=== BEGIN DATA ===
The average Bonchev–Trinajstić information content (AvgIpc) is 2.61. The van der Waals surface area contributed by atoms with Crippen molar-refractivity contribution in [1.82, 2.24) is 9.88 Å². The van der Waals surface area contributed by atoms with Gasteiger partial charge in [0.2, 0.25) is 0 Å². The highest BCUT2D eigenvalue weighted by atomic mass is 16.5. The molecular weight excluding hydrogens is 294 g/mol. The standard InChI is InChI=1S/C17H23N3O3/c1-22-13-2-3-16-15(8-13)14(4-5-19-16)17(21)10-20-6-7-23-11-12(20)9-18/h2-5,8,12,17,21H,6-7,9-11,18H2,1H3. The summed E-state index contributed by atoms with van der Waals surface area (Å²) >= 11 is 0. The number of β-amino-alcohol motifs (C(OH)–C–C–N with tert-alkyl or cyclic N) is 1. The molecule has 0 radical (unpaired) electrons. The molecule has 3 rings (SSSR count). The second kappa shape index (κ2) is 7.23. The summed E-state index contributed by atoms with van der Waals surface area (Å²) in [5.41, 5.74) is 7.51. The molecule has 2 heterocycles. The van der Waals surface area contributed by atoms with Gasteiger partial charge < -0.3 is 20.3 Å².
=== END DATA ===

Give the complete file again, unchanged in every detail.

The average Bonchev–Trinajstić information content (AvgIpc) is 2.61. The van der Waals surface area contributed by atoms with Crippen molar-refractivity contribution in [1.82, 2.24) is 9.88 Å². The van der Waals surface area contributed by atoms with Gasteiger partial charge in [0.2, 0.25) is 0 Å². The highest BCUT2D eigenvalue weighted by atomic mass is 16.5. The molecular weight excluding hydrogens is 294 g/mol. The standard InChI is InChI=1S/C17H23N3O3/c1-22-13-2-3-16-15(8-13)14(4-5-19-16)17(21)10-20-6-7-23-11-12(20)9-18/h2-5,8,12,17,21H,6-7,9-11,18H2,1H3. The summed E-state index contributed by atoms with van der Waals surface area (Å²) >= 11 is 0. The number of β-amino-alcohol motifs (C(OH)–C–C–N with tert-alkyl or cyclic N) is 1. The molecule has 0 radical (unpaired) electrons. The molecule has 3 rings (SSSR count). The second kappa shape index (κ2) is 7.23. The summed E-state index contributed by atoms with van der Waals surface area (Å²) in [5.41, 5.74) is 7.51. The molecule has 2 heterocycles. The van der Waals surface area contributed by atoms with Gasteiger partial charge < -0.3 is 20.3 Å².